“You need to have different sign experiences based on who your audience is going to be,” he says. “So if you have somebody that's walking along there, there needs to be one sign experience. Somebody's coming along the highway at 75 miles an hour (will require) a different sign experience than somebody that's going to be able to come up to a map on a kiosk.”

While taking inventory of current attractions, they’re also paying attention to future attractions that could impact where people want to go. 

On December 19, members of the Fort Wayne City Council unanimously approved the city's first Designated outdoor Refreshment Area (DORA). This move allows people to purchase alcoholic beverages from approved businesses within the DORA and carry them outside to be consumed within specified boundaries. As WFFT, reported, “the DORA will stretch from Promenade Park to Parkview Field, and include The Bradley Hotel, the Grand Wayne Center, and The Landing.”

While the City is still awaiting approval from the Indiana Alcohol & Tobacco Commission, both city officials and workers in the restaurant industry told WANE it would be a huge development for Fort Wayne and its tourism and dining establishments within the DORA.

As of mid-December, only four other Indiana cities have DORAs approved by the state– Kirklin, Lawrenceburg, Shelbyville, and Yorktown.

While not directly related to developments in wayfinding across Fort Wayne, the approval of a DORA in Downtown Fort Wayne could heavily support the goal of elevating the city’s stature on the national stage.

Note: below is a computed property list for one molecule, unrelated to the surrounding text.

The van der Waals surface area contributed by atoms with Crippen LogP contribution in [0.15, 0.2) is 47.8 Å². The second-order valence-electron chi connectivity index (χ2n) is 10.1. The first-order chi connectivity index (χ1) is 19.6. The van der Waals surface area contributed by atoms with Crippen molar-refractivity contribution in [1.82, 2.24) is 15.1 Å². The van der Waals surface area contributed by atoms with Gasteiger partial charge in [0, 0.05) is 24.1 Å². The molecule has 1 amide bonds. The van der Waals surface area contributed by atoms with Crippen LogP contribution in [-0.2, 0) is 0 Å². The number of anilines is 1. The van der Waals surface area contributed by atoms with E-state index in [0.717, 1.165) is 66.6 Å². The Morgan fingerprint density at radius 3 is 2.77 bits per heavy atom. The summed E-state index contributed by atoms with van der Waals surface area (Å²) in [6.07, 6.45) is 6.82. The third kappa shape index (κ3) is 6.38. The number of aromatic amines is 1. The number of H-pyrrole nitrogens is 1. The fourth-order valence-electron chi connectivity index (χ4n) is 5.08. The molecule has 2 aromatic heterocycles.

When it comes to wayfinding and aesthetics, Galbraith says that appearance matters just as much as the functional facet. He says working with design consultants will help them elevate the city’s stature in terms of presentation. They also plan to look to other cities for inspiration on concepts. In the meantime, they’re looking forward to receiving design concepts from the Michigan-based firm Corbin Design by the spring and installing several units by the end of 2024.

Hayley Bondi, urban designer and landscape architect at the City of Fort Wayne agrees with his estimation of the significance of both form and function. She emphasizes that the signs are more than eye candy — they’re economic development tools on a micro level. 

“The current wayfinding signage that we have is outdated, design-wise,” she says. “And while we have beautiful street trees, a lot of our fruit trees are currently blocking some of our wayfinding signage. So it doesn't make it incredibly useful for visitors to come to the city when they're trying to find the place.”

A sign pointing drivers in the direction of Fort Wayne attractions.Bondi says Fort Wayne welcomes up to a million visitors a year, who spend an estimated $800 million on food, lodging, retail, and entertainment.

“We want to make sure that we're actually directing them to places they want to go easily,” she says.

It’s not just tourists who are the end users. She says they often hear from the public that they don’t know where to park Downtown. With that in mind, they plan to introduce parking branding to help guide residents when visiting the city’s core. 

Bondi says she looks forward to helping better market the city’s rich and diverse array of attractions through signage that communicates who we are as a city. 

In her words, “I'm looking forward to hopefully something that looks clean and airy and represents Fort Wayne for at least another 20 years.”

This story is made possible by support from Downtown Fort Wayne.
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Read more articles by Lauren Caggiano.

Lauren Caggiano is a freelance contributor for Input Fort Wayne. A graduate of the University of Dayton, she returned to Northeast Indiana to pursue a career. She currently writes for several local, regional, and national publications.